08-08-2017, CUE | Since 2003, Prerna Girls School, a private school in the city of Lucknow in Uttar Pradesh, India, has educated girls from impoverished families. Nonresident Fellow Urvashi Sahni, Prerna founder and teacher, has written “Reaching for the Sky: Empowering Girls through Education,” which recounts how the school changed the lives of more than 5,000 girls and their families. Told from the perspectives of several of the girls themselves, the book offers an inspiring narrative. The book will be launched 20 September 2017 at Brookings.
Since 2003 a privately funded high school has provided desperately needed education for girls from impoverished families in Lucknow, the capital and largest city in Uttar Pradesh, in northeast India. Urvashi Sahni, the founder of Prerna Girls School, tells the stories of how the school has changed the lives of more than 5,000 girls and their families. Most important, this book tells those stories from the perspectives of the girls themselves, rather than through a remote academic perspective.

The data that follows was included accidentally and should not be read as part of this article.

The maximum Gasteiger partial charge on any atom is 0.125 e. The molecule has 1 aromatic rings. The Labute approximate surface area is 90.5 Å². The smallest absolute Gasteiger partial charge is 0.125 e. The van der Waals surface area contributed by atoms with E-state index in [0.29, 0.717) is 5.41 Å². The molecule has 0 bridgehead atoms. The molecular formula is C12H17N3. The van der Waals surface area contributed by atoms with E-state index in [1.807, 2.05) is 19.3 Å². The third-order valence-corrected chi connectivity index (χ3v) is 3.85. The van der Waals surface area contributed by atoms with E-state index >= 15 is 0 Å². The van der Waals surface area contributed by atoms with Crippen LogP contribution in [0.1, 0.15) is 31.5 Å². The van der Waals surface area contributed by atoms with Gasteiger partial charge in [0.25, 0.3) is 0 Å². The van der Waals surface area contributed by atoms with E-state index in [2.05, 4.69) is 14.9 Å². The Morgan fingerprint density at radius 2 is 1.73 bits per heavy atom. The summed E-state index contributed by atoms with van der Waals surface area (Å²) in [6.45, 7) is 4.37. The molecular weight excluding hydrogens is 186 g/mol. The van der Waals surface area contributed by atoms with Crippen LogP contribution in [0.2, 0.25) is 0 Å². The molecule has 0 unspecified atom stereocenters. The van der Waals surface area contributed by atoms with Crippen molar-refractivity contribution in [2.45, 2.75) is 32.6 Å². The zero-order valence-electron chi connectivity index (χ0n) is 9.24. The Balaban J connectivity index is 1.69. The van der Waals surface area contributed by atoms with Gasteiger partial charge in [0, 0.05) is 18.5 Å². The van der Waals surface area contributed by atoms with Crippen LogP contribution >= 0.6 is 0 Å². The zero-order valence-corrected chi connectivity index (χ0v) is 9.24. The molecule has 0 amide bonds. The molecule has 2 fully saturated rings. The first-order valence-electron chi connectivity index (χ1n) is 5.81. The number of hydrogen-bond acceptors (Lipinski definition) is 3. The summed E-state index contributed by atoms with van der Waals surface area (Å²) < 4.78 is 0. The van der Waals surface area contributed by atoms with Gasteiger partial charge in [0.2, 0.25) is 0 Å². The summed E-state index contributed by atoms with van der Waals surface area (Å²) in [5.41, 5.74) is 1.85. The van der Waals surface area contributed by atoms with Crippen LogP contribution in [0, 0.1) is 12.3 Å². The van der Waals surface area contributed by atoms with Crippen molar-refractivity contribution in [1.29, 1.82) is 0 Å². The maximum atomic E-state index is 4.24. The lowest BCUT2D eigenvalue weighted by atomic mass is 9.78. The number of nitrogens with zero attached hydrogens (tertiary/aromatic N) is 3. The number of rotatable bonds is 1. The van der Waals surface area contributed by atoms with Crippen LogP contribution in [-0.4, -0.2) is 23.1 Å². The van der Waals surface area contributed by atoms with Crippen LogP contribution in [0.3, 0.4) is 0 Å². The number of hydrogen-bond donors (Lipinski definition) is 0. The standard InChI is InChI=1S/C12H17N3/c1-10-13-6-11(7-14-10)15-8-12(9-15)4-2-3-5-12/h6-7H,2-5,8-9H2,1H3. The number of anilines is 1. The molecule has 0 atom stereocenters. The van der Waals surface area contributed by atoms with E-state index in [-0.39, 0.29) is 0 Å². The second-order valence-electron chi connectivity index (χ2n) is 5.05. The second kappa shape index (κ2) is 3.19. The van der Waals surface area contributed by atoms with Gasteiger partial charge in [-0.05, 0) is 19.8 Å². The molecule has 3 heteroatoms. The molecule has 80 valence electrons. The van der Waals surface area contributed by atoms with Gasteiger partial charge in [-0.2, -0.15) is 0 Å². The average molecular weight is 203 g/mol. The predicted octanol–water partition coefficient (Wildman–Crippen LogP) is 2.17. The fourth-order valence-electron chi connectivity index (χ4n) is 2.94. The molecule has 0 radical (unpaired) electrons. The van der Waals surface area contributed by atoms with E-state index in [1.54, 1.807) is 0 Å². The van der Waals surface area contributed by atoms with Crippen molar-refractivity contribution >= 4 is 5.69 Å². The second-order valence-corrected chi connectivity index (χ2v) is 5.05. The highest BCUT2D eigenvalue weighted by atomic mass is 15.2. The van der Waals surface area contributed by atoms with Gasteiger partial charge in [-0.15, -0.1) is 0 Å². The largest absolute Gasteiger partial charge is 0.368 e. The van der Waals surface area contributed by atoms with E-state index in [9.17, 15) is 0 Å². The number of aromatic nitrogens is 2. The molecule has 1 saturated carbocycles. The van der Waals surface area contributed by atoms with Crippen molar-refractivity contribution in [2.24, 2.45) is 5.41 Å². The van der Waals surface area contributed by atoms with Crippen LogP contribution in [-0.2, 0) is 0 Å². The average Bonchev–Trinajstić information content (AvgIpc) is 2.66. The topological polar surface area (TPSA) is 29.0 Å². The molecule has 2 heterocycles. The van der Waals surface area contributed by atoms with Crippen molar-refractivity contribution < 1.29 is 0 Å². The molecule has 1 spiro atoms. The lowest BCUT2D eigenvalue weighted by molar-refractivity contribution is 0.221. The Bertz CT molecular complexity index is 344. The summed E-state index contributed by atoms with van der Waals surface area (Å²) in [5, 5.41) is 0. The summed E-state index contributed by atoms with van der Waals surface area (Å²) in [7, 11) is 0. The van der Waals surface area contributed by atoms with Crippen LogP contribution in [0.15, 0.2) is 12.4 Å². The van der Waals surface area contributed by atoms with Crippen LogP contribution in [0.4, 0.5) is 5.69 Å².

The book focuses on how gender equality can be achieved in a patriarchal society through education. It shows how girls learn to be equal and autonomous persons in school as part of their official curriculum and how they use this learning to transform their lives and those of their families. The book’s central argument is that education can be truly transformative if it addresses the everyday reality of girls’ lives and responds to their special needs and challenges with respect and care.
Although Reaching for the Sky describes just one relatively small school in one corner of India, the book’s message and the stories it tells will interest anyone concerned about the necessity of girls’ education, especially in developing countries. The lives of the girls at Prerna Girls School are largely representative of those of millions of girls living in poor contexts in countries where patriarchal structures and norms prevail.
The launch of “Reaching for the Sky” will feature a panel discussion with Dr. Sahni, a Prerna alumna, and a Prerna teacher.